Another time he was not so lucky at avoiding mishap. On May 13, 1945, the Jobb was floating in dry dock for repairs on the small island of Moretai, located in the Netherlands East Indies (NEI). An Allied battle to gain control of Moretai had begun in fall 1944 and extended through the end of the war as the Allies needed the area as a base to support the liberation of the Philippines. Allied Army and Marines had helped secure the area there as well.

On that warm spring day Bowman was aboard ship handling glass bottles of sulfuric acid, a dangerous chemical he needed for routine tasks. Suddenly, he tripped and the bottles broke. The toxic acid spilled, covering much of Bowman's body. He writhed in pain and fell to the floor.

When the chief electrician found Bowman, he followed correct procedure by attempting to wash the sailor's injuries with water. Bowman was carried to the ship's sick bay where medical staff covered his 3rd degree burns with Vaseline. Bowman was sedated to relieve the pain. “They didn't expect me to survive the first night, but I did," he said.

He was evacuated to a hospital in the Philippines where medical personnel treated him, especially trying to keep his tonsils from bleeding. “It hurt to breathe for a long time," he said. A small bright spot for Bowman was when a friendly Filipino made a drawing of his face when he was in the hospital and gave it to Bowman. He still has the drawing today.

Bowman's pain-wracked body was placed on a ship which took 18 days to get to the United States. He was sedated by morphine much of the time. From the west coast Bowman rode a Pullman train to Chicago where he spent many months in a hospital. At times his skin came off and he had to be careful while bathing.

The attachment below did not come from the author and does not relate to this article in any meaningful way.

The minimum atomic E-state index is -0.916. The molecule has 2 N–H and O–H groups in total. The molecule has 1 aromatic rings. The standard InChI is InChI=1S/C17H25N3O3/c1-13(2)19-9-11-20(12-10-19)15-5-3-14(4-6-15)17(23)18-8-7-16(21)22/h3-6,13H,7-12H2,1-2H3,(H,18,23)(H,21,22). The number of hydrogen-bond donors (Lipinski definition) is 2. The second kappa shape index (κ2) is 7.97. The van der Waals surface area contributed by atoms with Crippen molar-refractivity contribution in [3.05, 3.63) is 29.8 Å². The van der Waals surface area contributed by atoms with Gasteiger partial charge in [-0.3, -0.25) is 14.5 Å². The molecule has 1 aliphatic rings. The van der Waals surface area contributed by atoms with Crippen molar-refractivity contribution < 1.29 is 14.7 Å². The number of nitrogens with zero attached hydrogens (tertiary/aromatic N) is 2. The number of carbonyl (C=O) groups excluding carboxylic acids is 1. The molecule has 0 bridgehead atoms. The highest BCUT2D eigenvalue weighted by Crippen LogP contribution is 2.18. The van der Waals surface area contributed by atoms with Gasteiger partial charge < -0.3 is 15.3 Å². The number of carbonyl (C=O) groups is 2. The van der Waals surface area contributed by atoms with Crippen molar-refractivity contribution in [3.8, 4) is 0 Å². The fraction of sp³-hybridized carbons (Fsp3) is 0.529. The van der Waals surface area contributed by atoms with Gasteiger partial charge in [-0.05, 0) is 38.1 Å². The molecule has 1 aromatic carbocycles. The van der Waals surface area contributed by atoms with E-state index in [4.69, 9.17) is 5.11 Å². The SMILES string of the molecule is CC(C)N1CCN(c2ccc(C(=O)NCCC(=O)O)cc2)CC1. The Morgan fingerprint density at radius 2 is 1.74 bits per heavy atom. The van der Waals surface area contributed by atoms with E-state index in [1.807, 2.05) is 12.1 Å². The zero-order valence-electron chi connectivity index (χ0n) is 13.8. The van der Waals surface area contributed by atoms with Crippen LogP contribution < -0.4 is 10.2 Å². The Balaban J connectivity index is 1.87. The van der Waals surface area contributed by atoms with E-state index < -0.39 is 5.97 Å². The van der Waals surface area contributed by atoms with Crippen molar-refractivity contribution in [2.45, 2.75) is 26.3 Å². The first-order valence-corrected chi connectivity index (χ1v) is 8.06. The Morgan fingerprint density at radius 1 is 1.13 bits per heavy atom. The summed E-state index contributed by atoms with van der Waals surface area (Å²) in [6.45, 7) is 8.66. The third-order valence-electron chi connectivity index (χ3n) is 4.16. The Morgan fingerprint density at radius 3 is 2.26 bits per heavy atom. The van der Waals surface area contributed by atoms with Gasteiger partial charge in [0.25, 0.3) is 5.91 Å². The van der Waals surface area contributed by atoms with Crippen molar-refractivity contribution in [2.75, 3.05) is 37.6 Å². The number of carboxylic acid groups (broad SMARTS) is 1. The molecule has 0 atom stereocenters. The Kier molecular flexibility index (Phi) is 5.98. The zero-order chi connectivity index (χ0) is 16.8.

Bowman's wife, whom he had married in 1941 prior to his military service, had received news of his injury. “Patricia was notified that I had been hurt via telegram but it did not tell her how I had been hurt," he said.

When Patricia traveled from her home in Adams County in Indiana to visit her husband, she left the couple's son, Louis Albert, born in 1942 and the future owner of Bowman Aviation in Fort Wayne, with family.

Other times when Patricia could not travel to Chicago, Louis went 'over the hill'—an idiom indicating he left the hospital on his own. “I hitchhiked to Decatur to see my wife for an overnight visit," he said. “A nurse at the hospital signed my name in at night so no one would realize I was missing.”

Receiving burns to his body was not the only difficult time for Bowman during his military service. “My mother died while I was at sea in 1944," he said. “I was handed a cablegram about her death and knew I could not get home. That was tough.”

Bowman was discharged from the hospital and the Navy on the same date – January 31, 1946. He held the rank of Electrician's Mate 3rd class. He worked as a plant engineer at Harvester until retiring in 1974. He and Patricia became parents to three children.

Louis Bowman has participated in Honor Flight of Northeast Indiana.

Despite his hardships, Bowman said he was glad to serve in World War II. “I saw a lot of the world," he said. “It was not all good, but it was a great experience.”